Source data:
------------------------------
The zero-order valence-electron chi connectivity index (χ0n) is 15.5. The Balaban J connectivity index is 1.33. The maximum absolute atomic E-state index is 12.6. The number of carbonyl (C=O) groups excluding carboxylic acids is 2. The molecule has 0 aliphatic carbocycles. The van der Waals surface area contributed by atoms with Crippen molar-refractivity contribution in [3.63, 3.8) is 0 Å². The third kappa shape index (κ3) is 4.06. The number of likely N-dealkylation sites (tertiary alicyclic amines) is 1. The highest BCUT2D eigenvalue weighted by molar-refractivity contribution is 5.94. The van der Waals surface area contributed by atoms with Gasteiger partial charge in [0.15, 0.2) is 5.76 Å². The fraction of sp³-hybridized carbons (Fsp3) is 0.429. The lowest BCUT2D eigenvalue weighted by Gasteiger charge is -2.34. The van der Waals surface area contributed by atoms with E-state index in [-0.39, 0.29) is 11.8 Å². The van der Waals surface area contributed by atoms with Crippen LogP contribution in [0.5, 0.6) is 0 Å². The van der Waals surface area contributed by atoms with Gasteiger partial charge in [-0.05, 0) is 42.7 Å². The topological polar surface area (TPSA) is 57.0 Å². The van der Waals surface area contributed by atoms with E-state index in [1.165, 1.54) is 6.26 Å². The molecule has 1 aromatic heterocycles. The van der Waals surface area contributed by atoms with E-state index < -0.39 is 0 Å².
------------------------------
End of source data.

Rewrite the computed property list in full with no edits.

The zero-order valence-electron chi connectivity index (χ0n) is 15.5. The Balaban J connectivity index is 1.33. The maximum absolute atomic E-state index is 12.6. The number of carbonyl (C=O) groups excluding carboxylic acids is 2. The molecule has 0 aliphatic carbocycles. The van der Waals surface area contributed by atoms with Crippen molar-refractivity contribution in [3.63, 3.8) is 0 Å². The third kappa shape index (κ3) is 4.06. The number of likely N-dealkylation sites (tertiary alicyclic amines) is 1. The highest BCUT2D eigenvalue weighted by molar-refractivity contribution is 5.94. The van der Waals surface area contributed by atoms with Gasteiger partial charge in [0.15, 0.2) is 5.76 Å². The fraction of sp³-hybridized carbons (Fsp3) is 0.429. The lowest BCUT2D eigenvalue weighted by Gasteiger charge is -2.34. The van der Waals surface area contributed by atoms with E-state index in [-0.39, 0.29) is 11.8 Å². The van der Waals surface area contributed by atoms with Crippen LogP contribution in [0.5, 0.6) is 0 Å². The van der Waals surface area contributed by atoms with Gasteiger partial charge in [-0.05, 0) is 42.7 Å². The topological polar surface area (TPSA) is 57.0 Å². The van der Waals surface area contributed by atoms with E-state index in [1.165, 1.54) is 6.26 Å². The molecule has 1 aromatic heterocycles. The van der Waals surface area contributed by atoms with E-state index < -0.39 is 0 Å².